Cyclist sets record pedalling Muscat-Salalah in 47 hours

SALALAH, Feb 14 – Numbers of this cyclist are amazing. He is 31-years-old, started participating in cycling events 20 years ago when he was just 11 and on an average he travels some 20,000 km a year. Thus covering a total of 400,000 km in 20 years, Jonathan Shubert has now set a world record by covering 1,300 km Muscat-Salalah distance on a bicycle in just in 47.21 hours. A British cycling champion Shubert is a science teacher in British School Muscat. In an interview with the Observer after his arrival in Salalah, Shubert expressed happiness over successful completion of Muscat-Salalah journey in a record time.“When started at 6.10 am on February 11, my intention was to cover the distance in 48 hours, but I could manage it in 47.21 hours by reaching Salalah at 5.31 am on February 13,” he said.
He also mentioned about the challenges he faced during the journey, as the beginning was not good.
He had food poisoning just on the day and the temperatures on the way went as high as 37 degrees Celsius.
“People usually do not take chance but I had made up my mind and started as per schedule.
I am grateful to the accompanying expert team that was following me in three cars.
Initially I was stopping every half an hour and I got sun stroke in the blistering heat. The team members took care of my food intake and at one point they covered my body with ice cubes to keep me cool.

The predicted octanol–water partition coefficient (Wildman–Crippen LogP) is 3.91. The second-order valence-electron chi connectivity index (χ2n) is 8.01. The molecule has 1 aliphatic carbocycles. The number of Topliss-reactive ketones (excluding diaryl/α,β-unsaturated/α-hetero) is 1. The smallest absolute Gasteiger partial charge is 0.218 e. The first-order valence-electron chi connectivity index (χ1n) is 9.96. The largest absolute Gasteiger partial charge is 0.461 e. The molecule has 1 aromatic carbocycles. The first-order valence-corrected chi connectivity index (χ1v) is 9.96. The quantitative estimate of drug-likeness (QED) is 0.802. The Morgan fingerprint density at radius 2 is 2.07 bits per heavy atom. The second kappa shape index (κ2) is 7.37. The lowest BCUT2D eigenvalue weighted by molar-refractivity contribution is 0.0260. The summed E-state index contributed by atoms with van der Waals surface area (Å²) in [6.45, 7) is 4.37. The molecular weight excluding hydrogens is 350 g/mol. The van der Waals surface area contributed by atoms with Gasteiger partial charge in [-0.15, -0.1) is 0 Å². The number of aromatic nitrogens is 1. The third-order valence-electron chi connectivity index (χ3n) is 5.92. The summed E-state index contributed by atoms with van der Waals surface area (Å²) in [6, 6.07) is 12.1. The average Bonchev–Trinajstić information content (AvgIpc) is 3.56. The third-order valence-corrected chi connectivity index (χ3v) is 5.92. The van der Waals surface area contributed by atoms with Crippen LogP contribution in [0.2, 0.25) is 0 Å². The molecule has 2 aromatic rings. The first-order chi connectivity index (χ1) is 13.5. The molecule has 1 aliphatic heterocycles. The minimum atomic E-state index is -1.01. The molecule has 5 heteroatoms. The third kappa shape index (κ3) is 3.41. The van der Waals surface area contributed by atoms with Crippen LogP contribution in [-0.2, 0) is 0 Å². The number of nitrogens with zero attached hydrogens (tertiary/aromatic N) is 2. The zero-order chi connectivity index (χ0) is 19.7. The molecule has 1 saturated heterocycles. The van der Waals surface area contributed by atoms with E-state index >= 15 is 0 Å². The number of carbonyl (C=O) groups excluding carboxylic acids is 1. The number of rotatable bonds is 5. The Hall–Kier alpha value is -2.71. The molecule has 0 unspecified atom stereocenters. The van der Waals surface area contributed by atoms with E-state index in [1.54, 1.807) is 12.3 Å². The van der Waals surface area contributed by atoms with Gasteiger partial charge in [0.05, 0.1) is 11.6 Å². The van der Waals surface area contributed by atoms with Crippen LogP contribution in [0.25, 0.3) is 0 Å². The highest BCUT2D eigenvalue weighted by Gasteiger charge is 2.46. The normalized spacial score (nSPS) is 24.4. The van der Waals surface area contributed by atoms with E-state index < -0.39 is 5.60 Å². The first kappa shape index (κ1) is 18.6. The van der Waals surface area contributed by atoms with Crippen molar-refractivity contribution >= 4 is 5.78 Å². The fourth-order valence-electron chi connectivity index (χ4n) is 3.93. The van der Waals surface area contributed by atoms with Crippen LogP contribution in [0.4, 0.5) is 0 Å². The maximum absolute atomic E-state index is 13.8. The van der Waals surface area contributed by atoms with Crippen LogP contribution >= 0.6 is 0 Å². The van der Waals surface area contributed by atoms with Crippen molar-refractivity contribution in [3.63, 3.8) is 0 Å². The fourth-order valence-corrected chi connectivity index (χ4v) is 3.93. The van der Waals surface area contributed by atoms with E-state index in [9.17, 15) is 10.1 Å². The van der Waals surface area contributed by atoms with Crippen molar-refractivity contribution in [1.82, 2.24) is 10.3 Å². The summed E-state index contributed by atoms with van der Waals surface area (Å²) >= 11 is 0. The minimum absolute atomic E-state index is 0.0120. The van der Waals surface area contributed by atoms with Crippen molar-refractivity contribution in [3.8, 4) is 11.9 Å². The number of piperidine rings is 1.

Watermelon with sugar kept me hydrated and once I maintained my tempo, I became confident of meeting the deadline,” said Shubert.
Two race officials and two film crew members were following Shubert to monitor the cycling rules and to record his journey.
“The quickest anyone has done in the past is in six days.
So my record, which is purely a cross country record, is established,” said Shubert while commenting on his own world record said.
Cycling is in Shubert’s blood.
He grew up in this environment as his grandfather was champion and a renowned cyclist of Britain.
Shubert has covered some 50 countries on a bicycle and many more are on his radar.“At the moment I want to sleep… no plans at the moment,” he said when asked ‘what’s next?’
“For me cycling in Gobi desert in China was the hardest.
I was cycling and cycling as it was getting colder and for three days I did not get anyone to talk to.
I was all alone then… here there were people around me to talk and take care so this journey was comparatively better,” he said.
He, however, does not recommend people to take a chance randomly to start this kind of journey.“But yes one should practice cycling.
In my case it taught me many transferable skills, huge amount of mental resilience and toughness.”
The exciting endeavour was supported by, the fastest growing online adventure-booking platform offering 70 plus destinations via partnerships with more than 650 companies; Oman Bicycle Shop, which provides bicycle needs in Muscat; Prismic Media, professional film and documentary producers; and Husaak, the largest adventure tour operator in the Middle East.

Kaushalendra Singh